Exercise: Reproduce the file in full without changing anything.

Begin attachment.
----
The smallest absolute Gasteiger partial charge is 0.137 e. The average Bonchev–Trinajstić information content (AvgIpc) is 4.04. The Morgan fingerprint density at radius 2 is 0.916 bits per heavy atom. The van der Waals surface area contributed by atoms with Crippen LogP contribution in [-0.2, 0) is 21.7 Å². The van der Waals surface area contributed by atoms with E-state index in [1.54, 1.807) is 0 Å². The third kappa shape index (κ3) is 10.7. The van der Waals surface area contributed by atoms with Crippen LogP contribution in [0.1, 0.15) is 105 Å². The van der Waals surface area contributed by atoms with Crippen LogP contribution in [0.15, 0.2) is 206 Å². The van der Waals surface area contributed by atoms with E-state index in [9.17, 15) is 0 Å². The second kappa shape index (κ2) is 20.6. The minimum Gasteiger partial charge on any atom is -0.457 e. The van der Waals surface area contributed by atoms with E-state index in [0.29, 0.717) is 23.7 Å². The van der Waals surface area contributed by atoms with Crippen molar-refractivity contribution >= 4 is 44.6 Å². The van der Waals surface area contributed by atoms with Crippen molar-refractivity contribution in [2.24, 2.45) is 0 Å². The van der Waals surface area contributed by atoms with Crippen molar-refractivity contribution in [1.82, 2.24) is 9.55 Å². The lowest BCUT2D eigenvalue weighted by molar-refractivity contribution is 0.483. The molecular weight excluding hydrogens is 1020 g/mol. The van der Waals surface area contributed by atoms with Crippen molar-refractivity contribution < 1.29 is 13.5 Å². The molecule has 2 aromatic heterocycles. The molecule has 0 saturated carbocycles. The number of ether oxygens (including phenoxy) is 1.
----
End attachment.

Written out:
The smallest absolute Gasteiger partial charge is 0.137 e. The average Bonchev–Trinajstić information content (AvgIpc) is 4.04. The Morgan fingerprint density at radius 2 is 0.916 bits per heavy atom. The van der Waals surface area contributed by atoms with Crippen LogP contribution in [-0.2, 0) is 21.7 Å². The van der Waals surface area contributed by atoms with E-state index in [1.54, 1.807) is 0 Å². The third kappa shape index (κ3) is 10.7. The van der Waals surface area contributed by atoms with Crippen LogP contribution in [0.1, 0.15) is 105 Å². The van der Waals surface area contributed by atoms with Crippen LogP contribution in [0.15, 0.2) is 206 Å². The van der Waals surface area contributed by atoms with E-state index in [9.17, 15) is 0 Å². The second kappa shape index (κ2) is 20.6. The minimum Gasteiger partial charge on any atom is -0.457 e. The van der Waals surface area contributed by atoms with E-state index in [0.29, 0.717) is 23.7 Å². The van der Waals surface area contributed by atoms with Crippen molar-refractivity contribution >= 4 is 44.6 Å². The van der Waals surface area contributed by atoms with Crippen molar-refractivity contribution in [2.24, 2.45) is 0 Å². The van der Waals surface area contributed by atoms with Crippen molar-refractivity contribution in [1.82, 2.24) is 9.55 Å². The lowest BCUT2D eigenvalue weighted by molar-refractivity contribution is 0.483. The molecular weight excluding hydrogens is 1020 g/mol. The van der Waals surface area contributed by atoms with Crippen molar-refractivity contribution < 1.29 is 13.5 Å². The molecule has 2 aromatic heterocycles. The molecule has 0 saturated carbocycles. The number of ether oxygens (including phenoxy) is 1.